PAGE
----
In an article recently published in the journal Energy Storage and Saving, the researchers presented a detailed discussion on the utility of radiative cooling and cold storage in concentrated solar power plants.
Study: Radiative Cooling and Cold Storage for Concentrated Solar Power Plants. Image Credit: Novikov Aleksey/Shutterstock.com
Concentrated solar power (CSP) plants are rapidly becoming one of the most important sources of renewable energy. Traditional thermal power plant cooling solutions, such as less effective dry cooling and water-intensive wet cooling, are not appropriate choices in such severe situations because most CSP facilities are built in sunny, hot, and dry locations with limited water supplies.
Unlike traditional thermal power plants, where output power generation and input thermal energy can be easily controlled, CSP plants are less flexible due to limitations imposed by solar irradiation availability unless aided by thermal storage devices or additional thermal energy sources.
A recirculating wet-cooled concentrated solar power (CSP) plant supplementally cooled by a radiative cooling system. (a) Schematic of a parabolic-trough CSP plant with an evaporative wet cooling tower and a supplemental radiative cooling system placed before the cooling tower. (b) Schematic of a single radiative cooling module laminated with a highly solar-reflective and selectively-emissive radiative cooling film. It also highlights the determining weather conditions, along with the heat transfer processes associated with this radiative cooling module. (c) Spectral emissivity of the radiative cooling film and the atmosphere (PW = 5mm, zenith = 45o) along with spectral solar irradiance and blackbody radiation. Image Credit: Aili, A et al., Energy Storage and Saving
To address the water-related issues that CSP plants confront, supplemental cooling solutions must be developed to reduce CSP plants' reliance on the water while keeping thermal efficiency at the level achieved with recirculating wet cooling. Radiative cooling is another potential supplemental cooling solution that has recently attracted a lot of attention.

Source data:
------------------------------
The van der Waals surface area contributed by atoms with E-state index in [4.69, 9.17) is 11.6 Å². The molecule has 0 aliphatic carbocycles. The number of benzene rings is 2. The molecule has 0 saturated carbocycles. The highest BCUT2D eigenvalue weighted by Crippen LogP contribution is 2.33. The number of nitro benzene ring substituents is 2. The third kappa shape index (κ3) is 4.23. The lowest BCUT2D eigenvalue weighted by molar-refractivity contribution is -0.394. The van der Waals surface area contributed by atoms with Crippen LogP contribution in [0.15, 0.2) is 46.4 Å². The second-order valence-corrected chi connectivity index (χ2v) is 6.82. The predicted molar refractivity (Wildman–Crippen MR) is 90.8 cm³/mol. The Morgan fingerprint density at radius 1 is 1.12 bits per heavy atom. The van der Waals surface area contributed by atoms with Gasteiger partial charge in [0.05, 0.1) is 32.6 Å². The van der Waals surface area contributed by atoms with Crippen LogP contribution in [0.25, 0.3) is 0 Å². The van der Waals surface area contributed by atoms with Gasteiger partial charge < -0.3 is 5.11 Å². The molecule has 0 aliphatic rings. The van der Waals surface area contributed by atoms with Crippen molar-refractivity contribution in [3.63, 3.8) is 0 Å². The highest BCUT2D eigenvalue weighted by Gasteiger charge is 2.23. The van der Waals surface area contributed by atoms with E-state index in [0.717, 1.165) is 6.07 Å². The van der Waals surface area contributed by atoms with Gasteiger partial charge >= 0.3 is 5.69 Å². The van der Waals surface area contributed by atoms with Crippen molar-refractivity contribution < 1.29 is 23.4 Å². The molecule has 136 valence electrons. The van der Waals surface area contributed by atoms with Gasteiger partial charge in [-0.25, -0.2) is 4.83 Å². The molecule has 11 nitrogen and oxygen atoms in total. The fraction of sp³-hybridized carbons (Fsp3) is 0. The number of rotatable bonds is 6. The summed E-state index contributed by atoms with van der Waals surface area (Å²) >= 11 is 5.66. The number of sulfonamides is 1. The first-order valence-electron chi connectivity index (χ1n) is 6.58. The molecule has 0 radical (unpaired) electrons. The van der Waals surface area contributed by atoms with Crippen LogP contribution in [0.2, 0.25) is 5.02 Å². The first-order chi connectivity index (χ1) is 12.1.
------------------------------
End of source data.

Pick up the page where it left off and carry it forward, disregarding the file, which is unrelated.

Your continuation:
Even under direct sunlight, novel cooling radiative materials have been shown to make the temperature of objects sub-ambient. Water cooling systems using radiative cooling materials have been created and proved to be capable of chilling water to sub-ambient temperatures with minimal evaporative water loss and electricity use. Under certain meteorological circumstances, radiant cooling is proposed for CSP facilities; however, it is unclear how the water-saving potential differs across different areas.
About the Study
In the present study, the authors investigated the possibility of reducing consumptive water use in recirculating wet-cooled concentrated solar power (CSP) facilities by combining additional cold storage and radiative cooling. They discussed the importance of solar-rich yet hot and water-stressed areas for the CSP systems.
They also evaluated the impact of water-free air cooling and water-intensive wet cooling on the functioning of CSP plants. The impact of recirculating evaporative cooling on the thermal efficiency and water availability/temperature of the CSP systems was illustrated. Also, the importance of efficient supplemental cooling to reduce water loss while preserving thermal efficiency for CSP facilities was determined.
The daytime-only radiative cooling and the annual potential water saving in the hot southwestern US region were determined when the radiative cooling system worked both day and night with cold storage, by using a reference CSP plant model with a supplemental radiative cooling system as large as the plant solar field. For recirculating wet-cooled CSP plants, the authors investigated the use of cold storage and radiative cooling as auxiliary cooling technologies.